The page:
Guest Post | “Storytelling through Poetry” by Sweta Srivastava Vikram (a special feature on the “Saris & a Single Malt” blog tour!

Posted Saturday, 20 August, 2016 by jorielov , , 2 Comments

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I definitely enjoy hosting a wide variety of guest features on Jorie Loves A Story, as it helps to establish a common thread of creative expression and the conjoined joy of seeing how creatives fuse their creative voice to the works they are creating for us all to appreciate finding! This is why sometimes I yield to the author’s selection of topics, however, in this particular case I cannot remember if I picked this topic or if Ms Vikram surprised me! To be honest, I had so much happening at the time when this essay first came into my Inbox, I’ve completely forgotten!

I am delighted I could host her for a second time on the blog tour, as I found her poetry to be simply emotionally evicting of her topic of choice: the gutting reality of unexpected loss & the aftermath of putting the pieces of your heart back together whilst accepting a loved one’s ending chapter from your life. It was beyond powerful and it was underlit by hope, faith and a bent towards acceptance out of the raw emotions that consume all of us in the height of our tangible grief.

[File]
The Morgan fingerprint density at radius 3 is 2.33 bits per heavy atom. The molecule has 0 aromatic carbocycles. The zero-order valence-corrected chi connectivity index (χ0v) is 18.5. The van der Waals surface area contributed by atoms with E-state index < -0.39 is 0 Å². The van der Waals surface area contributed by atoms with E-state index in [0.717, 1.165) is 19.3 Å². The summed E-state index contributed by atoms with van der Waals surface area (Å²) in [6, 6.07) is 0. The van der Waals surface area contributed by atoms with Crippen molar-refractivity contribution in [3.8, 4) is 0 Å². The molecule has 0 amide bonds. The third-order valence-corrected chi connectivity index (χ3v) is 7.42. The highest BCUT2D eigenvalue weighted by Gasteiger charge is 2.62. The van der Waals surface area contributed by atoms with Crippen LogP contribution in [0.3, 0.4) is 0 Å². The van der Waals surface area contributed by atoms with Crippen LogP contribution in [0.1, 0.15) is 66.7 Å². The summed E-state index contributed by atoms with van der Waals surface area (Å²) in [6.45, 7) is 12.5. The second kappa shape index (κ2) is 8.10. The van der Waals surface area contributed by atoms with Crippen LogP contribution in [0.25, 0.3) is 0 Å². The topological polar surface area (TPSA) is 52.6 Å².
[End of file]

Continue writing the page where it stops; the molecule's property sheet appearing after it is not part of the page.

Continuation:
It was an honour and a pleasure to be on a blog tour to celebrate the brave hours where Ms Vikram’s pen did not fail her nor did the words fail to etch out her emotional warring heart to come to terms with letting go of ‘Mum’. It’s such a difficult transitional period for a daughter to ‘let go’ of her supportive best mate and partner. I felt she not only honoured the relationship and love both her and her mother shared but she found a way to write a truism caught inside that chaotic moment of death and loss that all daughters can personally identify as being a part of their own journey. To that end, she wrote a collection of poems we can all fuse directly into our hearts, minds and souls.

Let us take a step back from the poems, and listen to how she approaches crafting a story out of poetry of which she eloquently has found a way to communicate with us.

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Saris and a Single Malt by Sweta Srivastava Vikram

Saris and a Single Malt is a moving collection of poems written by a daughter for and about her mother. The book spans the time from when the poet receives a phone call in New York City that her mother is in a hospital in New Delhi, to the time she carries out her mother’s last rites. The poems chronicle the author’s physical and emotional journey as she flies to India, tries to fight the inevitable, and succumbs to the grief of living in a motherless world. Divided into three sections, (Flight, Fire, and Grief), this collection will move you, astound you, and make you hug your loved ones.